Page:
Redefining the Southern Belle

Meaghan Duncan

On Friday night, Colgate witnessed an acclaimed and widely published professor describe the practice of oral sex.

This is hardly a topic one would expect to hear a Chair and Director of Graduate Studies at Northwestern University address. However, while possibly the most shocking subject covered, it was only one of many significant issues that pertain to the black gay men of the South that E. Patrick Johnson interviewed for his aptly titled and forthcoming book, Sweet Tea: An Oral History of Black Gay Men of the South.

In his performance, Johnson assumed the personas of his interviewees and presented their responses in monologue form, capably adopting their dialectic idiosyncrasies. Each participant in his study presented a different social theme pertinent to the community in which they belonged. One man addressed issues related to growing up in the South while another related the story of coming out to his friends and family. Another described the physical and emotional challenges of being transgendered. Other men tackled coming of age in the depression era, challenges of masculinity, and “being a Southern diva” respectively. And of course, as alluded to earlier, the topic of sex was dealt with.

Every narrative, which was distinctly broken up by a few moments of a recorded statement in the participant’s own voice, contained moments that were at times both hard to listen to and inspiring. One of the interviewees, referred to as Michael, described the emotional pain he felt as an unplanned and unwanted child who had to cope with a mother that blamed her shortcomings on his birth.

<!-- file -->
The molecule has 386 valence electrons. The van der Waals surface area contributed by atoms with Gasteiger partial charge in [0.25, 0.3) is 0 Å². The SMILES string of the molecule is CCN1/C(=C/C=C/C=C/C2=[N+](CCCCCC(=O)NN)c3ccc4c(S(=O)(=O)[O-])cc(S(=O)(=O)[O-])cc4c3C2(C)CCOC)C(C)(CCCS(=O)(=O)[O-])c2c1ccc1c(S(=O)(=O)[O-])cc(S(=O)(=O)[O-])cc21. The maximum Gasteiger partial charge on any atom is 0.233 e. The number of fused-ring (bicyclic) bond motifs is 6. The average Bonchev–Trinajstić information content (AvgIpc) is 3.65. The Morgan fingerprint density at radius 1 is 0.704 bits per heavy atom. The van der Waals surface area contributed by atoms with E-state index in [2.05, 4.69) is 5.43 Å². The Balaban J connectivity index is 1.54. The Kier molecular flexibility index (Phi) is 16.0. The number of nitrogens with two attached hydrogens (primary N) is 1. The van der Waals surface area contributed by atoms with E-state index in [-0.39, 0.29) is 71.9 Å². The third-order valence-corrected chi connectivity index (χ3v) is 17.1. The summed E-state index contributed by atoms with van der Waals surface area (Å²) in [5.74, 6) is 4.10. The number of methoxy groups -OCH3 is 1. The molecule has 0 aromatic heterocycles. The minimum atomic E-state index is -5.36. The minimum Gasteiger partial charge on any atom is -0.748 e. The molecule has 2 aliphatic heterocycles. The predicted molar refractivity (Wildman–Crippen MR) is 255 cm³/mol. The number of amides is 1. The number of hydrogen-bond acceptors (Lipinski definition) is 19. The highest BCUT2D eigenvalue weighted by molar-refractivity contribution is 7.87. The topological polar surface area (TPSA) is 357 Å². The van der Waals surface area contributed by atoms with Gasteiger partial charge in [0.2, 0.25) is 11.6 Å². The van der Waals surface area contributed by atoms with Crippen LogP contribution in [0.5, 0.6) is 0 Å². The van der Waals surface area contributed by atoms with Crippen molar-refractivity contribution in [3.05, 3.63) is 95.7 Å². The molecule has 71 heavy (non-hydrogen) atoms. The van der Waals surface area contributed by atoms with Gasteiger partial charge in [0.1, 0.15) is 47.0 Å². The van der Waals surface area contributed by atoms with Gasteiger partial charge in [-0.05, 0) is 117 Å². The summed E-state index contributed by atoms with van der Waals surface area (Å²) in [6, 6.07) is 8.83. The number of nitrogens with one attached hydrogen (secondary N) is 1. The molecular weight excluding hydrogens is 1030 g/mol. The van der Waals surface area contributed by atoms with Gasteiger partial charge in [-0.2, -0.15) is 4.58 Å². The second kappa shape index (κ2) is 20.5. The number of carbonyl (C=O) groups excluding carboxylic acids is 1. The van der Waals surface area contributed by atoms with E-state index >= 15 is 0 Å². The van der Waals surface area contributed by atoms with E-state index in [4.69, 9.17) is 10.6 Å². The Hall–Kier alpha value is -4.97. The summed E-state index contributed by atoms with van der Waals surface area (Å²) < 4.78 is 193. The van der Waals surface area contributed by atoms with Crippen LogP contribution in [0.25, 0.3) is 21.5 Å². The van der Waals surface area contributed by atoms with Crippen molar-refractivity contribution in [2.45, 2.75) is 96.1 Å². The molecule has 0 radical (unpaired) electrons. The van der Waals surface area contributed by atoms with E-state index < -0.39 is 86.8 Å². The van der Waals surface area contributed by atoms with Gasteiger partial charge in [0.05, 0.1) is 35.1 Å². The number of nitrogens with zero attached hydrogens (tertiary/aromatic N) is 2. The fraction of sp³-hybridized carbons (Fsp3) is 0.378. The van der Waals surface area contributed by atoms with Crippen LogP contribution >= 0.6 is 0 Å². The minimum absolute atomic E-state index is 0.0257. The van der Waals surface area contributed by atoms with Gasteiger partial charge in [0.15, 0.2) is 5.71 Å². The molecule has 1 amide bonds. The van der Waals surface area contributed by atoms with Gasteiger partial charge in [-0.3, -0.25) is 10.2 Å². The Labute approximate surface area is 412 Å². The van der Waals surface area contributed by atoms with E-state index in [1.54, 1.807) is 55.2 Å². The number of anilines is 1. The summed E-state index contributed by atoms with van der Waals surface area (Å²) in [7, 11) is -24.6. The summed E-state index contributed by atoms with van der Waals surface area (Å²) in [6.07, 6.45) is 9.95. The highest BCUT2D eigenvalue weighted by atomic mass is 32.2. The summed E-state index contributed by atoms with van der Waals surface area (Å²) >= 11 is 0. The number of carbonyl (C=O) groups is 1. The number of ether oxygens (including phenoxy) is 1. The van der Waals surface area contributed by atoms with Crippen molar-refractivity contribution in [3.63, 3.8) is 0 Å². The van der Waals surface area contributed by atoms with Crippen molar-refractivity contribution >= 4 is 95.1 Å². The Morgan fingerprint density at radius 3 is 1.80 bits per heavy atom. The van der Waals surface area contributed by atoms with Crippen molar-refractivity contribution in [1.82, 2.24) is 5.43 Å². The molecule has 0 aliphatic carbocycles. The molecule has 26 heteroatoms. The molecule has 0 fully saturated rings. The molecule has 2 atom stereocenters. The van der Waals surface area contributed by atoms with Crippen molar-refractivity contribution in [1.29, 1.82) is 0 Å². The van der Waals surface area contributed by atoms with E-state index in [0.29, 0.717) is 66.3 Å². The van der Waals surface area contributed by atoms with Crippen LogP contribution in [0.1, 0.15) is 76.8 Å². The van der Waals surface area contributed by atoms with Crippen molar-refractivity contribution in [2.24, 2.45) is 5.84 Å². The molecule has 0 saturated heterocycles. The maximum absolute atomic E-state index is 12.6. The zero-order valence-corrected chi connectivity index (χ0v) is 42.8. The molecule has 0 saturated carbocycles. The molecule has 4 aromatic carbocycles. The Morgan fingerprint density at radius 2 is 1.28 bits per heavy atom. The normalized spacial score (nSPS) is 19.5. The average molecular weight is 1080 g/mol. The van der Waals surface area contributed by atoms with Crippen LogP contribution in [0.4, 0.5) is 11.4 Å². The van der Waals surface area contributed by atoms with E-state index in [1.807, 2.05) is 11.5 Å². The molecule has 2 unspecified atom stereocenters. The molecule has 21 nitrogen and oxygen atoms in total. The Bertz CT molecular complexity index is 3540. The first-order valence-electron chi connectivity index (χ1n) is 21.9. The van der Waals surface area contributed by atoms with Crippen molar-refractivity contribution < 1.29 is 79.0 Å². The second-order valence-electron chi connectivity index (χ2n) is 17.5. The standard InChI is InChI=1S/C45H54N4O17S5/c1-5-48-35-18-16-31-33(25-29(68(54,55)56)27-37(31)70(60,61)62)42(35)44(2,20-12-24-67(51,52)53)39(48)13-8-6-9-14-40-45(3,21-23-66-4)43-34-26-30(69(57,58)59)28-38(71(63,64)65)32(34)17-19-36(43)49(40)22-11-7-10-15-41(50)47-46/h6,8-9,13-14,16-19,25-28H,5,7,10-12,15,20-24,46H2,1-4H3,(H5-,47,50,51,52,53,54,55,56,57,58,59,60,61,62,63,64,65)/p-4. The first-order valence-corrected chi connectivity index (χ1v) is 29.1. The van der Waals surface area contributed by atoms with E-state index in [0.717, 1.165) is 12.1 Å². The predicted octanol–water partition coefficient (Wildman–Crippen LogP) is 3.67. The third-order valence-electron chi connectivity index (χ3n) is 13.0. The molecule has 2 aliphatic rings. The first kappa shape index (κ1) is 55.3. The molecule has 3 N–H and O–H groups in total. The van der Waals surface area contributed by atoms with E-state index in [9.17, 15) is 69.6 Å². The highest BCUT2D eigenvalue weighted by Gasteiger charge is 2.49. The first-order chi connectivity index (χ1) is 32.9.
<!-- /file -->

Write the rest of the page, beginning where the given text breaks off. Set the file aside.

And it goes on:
The most pervasive issues, undertones of which were present in all the narratives, were those of spirituality and social acceptance. Almost every man interviewed described a crisis of faith related to his gayness, and the subsequent reconciliation of the duality of being a man of faith and a homosexual.

Transgendered participant Chaz/Chastity particularly addressed this difficult topic, recounting his initial movement away from the church, to his experience of being “saved,” back to a compromise of spirituality and self acceptance. Other men described their endeavors to create their own form of religious belief that allows them, in the words of one subject, to “forgive themselves for being gay.”

The other unifying thread through each interview was a quest for love and acceptance. Whether trying to find such companionship through sexual encounters, as one man Larry did, or by finding an emotional life partner, like another man Freddie did, all of the subjects interviewed revealed hopes for a future that contained a loving relationship.

Although most of the audience, being neither black, nor gay, nor from the south, had little in common with Professor Johnson or his interviewees, the stories were compelling and poignant. His intimate performance style and use of multiple narratives made the show interesting and gave it a very unique quality. As a whole, the presentation was a great way to expand horizons and commemorate the first day of Black History Month.